THE DYNAMICS OF MALE BROODING, MATING PATTERNS, AND SEX ROLES IN PIPEFISHES AND SEAHORSES (FAMILY SYNGNATHIDAE)

@inproceedings{Wilson2003THEDO,
  title={THE DYNAMICS OF MALE BROODING, MATING PATTERNS, AND SEX ROLES IN PIPEFISHES AND SEAHORSES (FAMILY SYNGNATHIDAE)},
  author={Anthony B. Wilson and Ingrid Ahnesj{\"o} and Amanda C. J. Vincent and Axel Meyer},
  booktitle={Evolution; international journal of organic evolution},
  year={2003}
}
Abstract Modern theory predicts that relative parental investment of the sexes in their young is a key factor responsible for sexual selection. Seahorses and pipefishes (family Syngnathidae) are extraordinary among fishes in their remarkable adaptations for paternal care and frequent occurrences of sex-role reversals (i.e., female-female competition for mates), offering exceptional opportunities to test predictions of sexual selection theory. During mating, the female transfers eggs into or… 
Postcopulatory Sexual Selection and the Evolution of Male Pregnancy in the Gulf Pipefish
TLDR
The data suggests that male Gulf pipefish sacrifice investment in future reproduction, via somatic growth, in favor of current reproduction, and a relationship between number of failed eggs and male growth rate in low-food tr ea ments suggests that males may derive an energetic benefit from unsuccessful eggs in the brood pouch.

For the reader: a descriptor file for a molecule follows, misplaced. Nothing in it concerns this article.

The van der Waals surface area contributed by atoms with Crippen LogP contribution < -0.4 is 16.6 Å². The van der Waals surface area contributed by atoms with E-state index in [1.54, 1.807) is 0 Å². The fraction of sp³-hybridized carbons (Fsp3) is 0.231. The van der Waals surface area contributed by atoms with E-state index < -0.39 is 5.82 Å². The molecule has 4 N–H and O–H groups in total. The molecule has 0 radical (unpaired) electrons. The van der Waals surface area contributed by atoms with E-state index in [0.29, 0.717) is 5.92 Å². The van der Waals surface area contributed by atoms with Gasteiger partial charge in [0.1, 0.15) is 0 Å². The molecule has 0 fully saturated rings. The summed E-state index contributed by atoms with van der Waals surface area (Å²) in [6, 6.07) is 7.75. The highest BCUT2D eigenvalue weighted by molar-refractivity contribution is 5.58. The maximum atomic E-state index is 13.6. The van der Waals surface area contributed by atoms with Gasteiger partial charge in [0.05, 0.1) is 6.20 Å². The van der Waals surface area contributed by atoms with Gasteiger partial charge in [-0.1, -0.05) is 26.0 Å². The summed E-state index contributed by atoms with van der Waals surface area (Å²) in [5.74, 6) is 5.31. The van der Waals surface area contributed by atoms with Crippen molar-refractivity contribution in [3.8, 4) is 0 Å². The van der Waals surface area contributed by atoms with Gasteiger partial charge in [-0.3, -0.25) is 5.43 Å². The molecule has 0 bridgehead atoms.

Sexual size dimorphism predicts the frequency of multiple mating in the sex‐role reversed pipefish Syngnathus typhle
TLDR
Both sexes were larger and males had an increased brood size where water temperatures during the breeding season were lower, suggesting that disproportionate increases in female fecundity may be able to compensate for increased male brood pouch capacity.
The Role of Courtship Behavior and Size in Mate Preference in the Sex-Role-Reversed Gulf Pipefish, Syngnathus scovelli
TLDR
It was found that male mating preference was significantly associated with female courtship behavior and larger females were also able to maintain these behaviors for longer intervals than smaller females.
Sexual selection on female ornaments in the sex‐role‐reversed Gulf pipefish (Syngnathus scovelli)
TLDR
Results show that sexual selection favours either many bands or larger bands in female Gulf pipefish, and selection on female body size appears to be indirect, as evidenced by a multivariate analysis of selection gradients.
Reproductive behaviors and sex roles during a diurnal cycle of the goby, Lythrypnus pulchellus (Teleostei: Gobiidae)
TLDR
The frequencies and durations of reproductive behaviors of both males and females decreased according to time of day in both biased sex ratio experiments, except for the courtship behaviors ‘Nest approach’ in females and “Nest defense” in males that increases throughout the day.
Reproductive migrations of the sex role reversed pipefish Nerophis lumbriciformis(Pisces; Syngnathidae)
TLDR